at Crisler Arena.
Fans at Comerica Park celebrate as the Detroit Tigers close out the American League Division Series with the New York Yankees with an 8-3 victory Saturday
night. The team will begin a seven-game series with the Oakland Athletics tomorrow. FOR FULL STORY, SEE PAGE 6B.
Endowbment grows to$5.7 billion
increase to strong returns
(AP) - Strong returns on
investments and donations to its
fundraising campaign helped the
University's endowment grow by
about $800 million last fiscal year
to $5.7 billion.
The fiscal year ended June 30.
Erik Lundberg, the university's
chief investment officer, reported
the market value of the endowment
- a new high - to a group of fac-
ulty representatives last week, The
Ann Arbor News reported yester-
The 16-percent increase in the
market value of the endowment
reflects the combination of invest-
ment returns and new contributions,
minus $190 million worth of distri-
butions from the endowment.
The university sticks to a rule that
allows only 5 percent of the endow-
ment funds' average market value to
be spent each year.
One of the goals of The Michigan
Difference fundraising campaign
is raising $800 million in endow-
ment funds. So far, $613 million in
endowment funds has been raised,
with a portion establishing 128
In all, the campaign has raised
$2.235 billion toward its goal of
raising $2.5 billion by December
2008, Jerry May, the university's
vice president for development, told
the Board of Regents in September.
"The strength of the University of
Michigan is we draw very heavily
from nonalumni as well as alumni,"
Increase in endowment this
Progress of the Michigan Dif-
ference fundraising campaign
UGround broken, but ,
Greeks raise money
construction wont t
begin until late this year
By Michael Coulter
Daily Staff Reporter
The University held a ground-
breaking ceremony on Friday for
the 1.1 million square-foot C.S. Mott
Children's and Women's Hospital.
The groundbreaking signaled
the beginning of construction, but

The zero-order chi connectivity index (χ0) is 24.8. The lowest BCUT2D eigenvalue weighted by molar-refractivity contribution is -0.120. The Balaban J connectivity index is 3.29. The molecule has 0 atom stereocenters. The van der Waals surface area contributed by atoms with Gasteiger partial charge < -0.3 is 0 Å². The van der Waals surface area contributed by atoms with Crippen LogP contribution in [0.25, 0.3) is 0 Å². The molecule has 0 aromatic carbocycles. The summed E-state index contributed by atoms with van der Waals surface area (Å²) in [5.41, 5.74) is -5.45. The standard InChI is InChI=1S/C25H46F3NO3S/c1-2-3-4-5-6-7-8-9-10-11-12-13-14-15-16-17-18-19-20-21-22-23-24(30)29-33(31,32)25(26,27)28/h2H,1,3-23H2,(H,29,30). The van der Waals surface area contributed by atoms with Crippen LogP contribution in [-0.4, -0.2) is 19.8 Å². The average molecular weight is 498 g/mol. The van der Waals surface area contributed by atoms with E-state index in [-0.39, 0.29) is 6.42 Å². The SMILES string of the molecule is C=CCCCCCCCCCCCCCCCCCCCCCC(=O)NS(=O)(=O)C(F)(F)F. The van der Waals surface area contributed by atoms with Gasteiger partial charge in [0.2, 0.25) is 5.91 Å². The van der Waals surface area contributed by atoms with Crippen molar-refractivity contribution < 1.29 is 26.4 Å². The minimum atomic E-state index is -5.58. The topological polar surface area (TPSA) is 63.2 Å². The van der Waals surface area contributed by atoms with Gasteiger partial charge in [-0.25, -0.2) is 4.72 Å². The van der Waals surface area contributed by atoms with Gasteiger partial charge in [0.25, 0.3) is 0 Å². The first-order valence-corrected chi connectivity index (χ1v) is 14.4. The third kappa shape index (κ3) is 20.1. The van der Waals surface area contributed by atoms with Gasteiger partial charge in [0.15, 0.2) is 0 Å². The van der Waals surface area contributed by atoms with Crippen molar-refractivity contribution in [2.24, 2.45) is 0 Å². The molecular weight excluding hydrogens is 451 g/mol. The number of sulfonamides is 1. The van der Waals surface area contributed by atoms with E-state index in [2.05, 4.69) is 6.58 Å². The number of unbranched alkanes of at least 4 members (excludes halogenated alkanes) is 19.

demolition of the parking lot cur-
rently on the site won't begin until
later this year.
The new hospital is scheduled to
See MOTT, page 7A
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Five dollars buys minute
of whacking green-and-
white car; proceeds to buy
campus emergency phones
By Drew Philp
Daily Staff Reporter
The clank of metal striking metal
drowned out thumping music Friday as stu-
dents bashed a car with sledgehammers in
the yard of the Alpha Epsilon Pi fraternity.
This was no ordinary car. It was a sedan
painted Spartan green and white. And
every crash of the sledgehammer against
its hood, doors and windows meant more
money for new blue-light emergency
At the end of the day, the Sparty car
was mangled, but AEPi - along with
two other fraternities and three sororities
- had raised $300 for campus safety.
Event sponsors added $2,200 from T-
shirt sales and another $800 from a fund-
raising bar night at Necto.
Last year, the fraternities used the Ohio
State football rivalry in the same way to
raise $1,800 in donations for Hurricane
The fraternities and sororities are work-
ing with the Michigan Student Assembly
and the Department of Public Safety to
place the emergency phones, which pro-
vide a direct line to campus police, on
University property near off-campus
Brian Millman, an AEPi member and
one of the event's coordinators, said the
Trotter Multicultural Center and Ginsberg
Center would be ideal places to put emer-
"Nearly everyday you hear about rob-
beries of campus, and it's about time
See GREEKS, page 7A
CoURTESY OF UNIVERSITY OF MlcHIGAN HEALTH SERVICES
Artist's renderings of the planned C.S. Mott Women's and Children's Hospital.